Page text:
One of Latin America's leading sociologists, Manuel Antonio Garreton explores contemporary challenges to democratization in Latin America in this work originally published in Spanish in 1995. He pays particular attention to the example of Chile, analyzing the country's return to democracy and its hopes for continued prosperity following the 1973 coup that overthrew democratically elected president Salvador Allende.
Garreton contends that the period of democratic crisis and authoritarian rule that characterized much of Latin America in the 1960s and 1970s was symptomatic of a larger breakdown in the way society and government worked. A new era emerged in Chile at the end of the twentieth century, Garreton argues--an era that partakes of the great changes afoot in the larger world. This edition updates Garreton's analysis of developments in Chile, considering the administration of current president Ricardo Lagos. The author concludes with an exploration of future prospects for democracy in Latin America.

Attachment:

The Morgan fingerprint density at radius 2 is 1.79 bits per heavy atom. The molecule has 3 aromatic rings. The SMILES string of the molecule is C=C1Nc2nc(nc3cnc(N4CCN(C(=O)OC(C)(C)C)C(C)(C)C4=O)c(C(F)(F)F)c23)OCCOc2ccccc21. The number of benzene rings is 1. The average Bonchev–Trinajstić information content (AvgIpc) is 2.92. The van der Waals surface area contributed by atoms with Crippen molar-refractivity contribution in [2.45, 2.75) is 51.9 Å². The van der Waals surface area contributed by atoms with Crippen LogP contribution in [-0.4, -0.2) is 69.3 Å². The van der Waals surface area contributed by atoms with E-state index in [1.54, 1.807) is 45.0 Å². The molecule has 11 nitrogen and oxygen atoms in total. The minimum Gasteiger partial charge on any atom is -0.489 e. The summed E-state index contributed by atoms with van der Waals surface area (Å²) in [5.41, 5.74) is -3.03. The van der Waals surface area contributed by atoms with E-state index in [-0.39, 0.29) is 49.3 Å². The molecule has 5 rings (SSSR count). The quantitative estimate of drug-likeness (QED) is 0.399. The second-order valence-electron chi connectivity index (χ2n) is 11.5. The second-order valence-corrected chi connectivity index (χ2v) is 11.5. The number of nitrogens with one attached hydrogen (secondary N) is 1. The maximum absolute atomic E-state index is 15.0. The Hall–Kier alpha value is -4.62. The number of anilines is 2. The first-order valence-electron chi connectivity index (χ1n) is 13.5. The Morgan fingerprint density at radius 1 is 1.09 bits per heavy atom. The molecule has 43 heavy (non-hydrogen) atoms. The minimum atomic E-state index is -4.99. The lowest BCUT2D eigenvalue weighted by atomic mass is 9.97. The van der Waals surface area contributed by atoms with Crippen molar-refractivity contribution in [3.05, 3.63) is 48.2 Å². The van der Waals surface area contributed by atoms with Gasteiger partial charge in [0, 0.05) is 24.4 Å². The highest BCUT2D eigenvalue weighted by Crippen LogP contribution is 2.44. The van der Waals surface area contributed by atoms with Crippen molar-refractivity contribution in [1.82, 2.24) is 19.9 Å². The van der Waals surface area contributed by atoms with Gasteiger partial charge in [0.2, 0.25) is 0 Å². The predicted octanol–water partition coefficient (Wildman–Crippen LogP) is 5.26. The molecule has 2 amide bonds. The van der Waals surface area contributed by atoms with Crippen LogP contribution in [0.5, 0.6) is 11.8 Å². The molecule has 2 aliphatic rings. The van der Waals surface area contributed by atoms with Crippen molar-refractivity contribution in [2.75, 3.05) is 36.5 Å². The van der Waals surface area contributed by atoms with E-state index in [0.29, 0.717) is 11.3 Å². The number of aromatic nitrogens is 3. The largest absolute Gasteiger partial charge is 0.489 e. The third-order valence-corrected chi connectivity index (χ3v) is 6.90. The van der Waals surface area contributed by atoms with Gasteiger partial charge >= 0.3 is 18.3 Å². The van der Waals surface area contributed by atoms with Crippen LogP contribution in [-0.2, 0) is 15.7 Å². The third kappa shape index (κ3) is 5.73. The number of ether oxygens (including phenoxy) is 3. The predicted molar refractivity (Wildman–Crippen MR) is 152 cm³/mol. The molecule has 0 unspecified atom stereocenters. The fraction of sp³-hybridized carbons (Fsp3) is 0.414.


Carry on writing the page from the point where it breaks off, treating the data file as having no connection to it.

Manuel Antonio Garreton, one of Latin America's foremost political sociologists, is professor of sociology at the University of Chile. He is author and editor of more than three dozen books.R. Kelly Washbourne is a translator, poet, and assistant professor of languages and culture studies at the University of North Carolina at Charlotte.Gregory Gregory Horvath is a translator and editor living in New York City.
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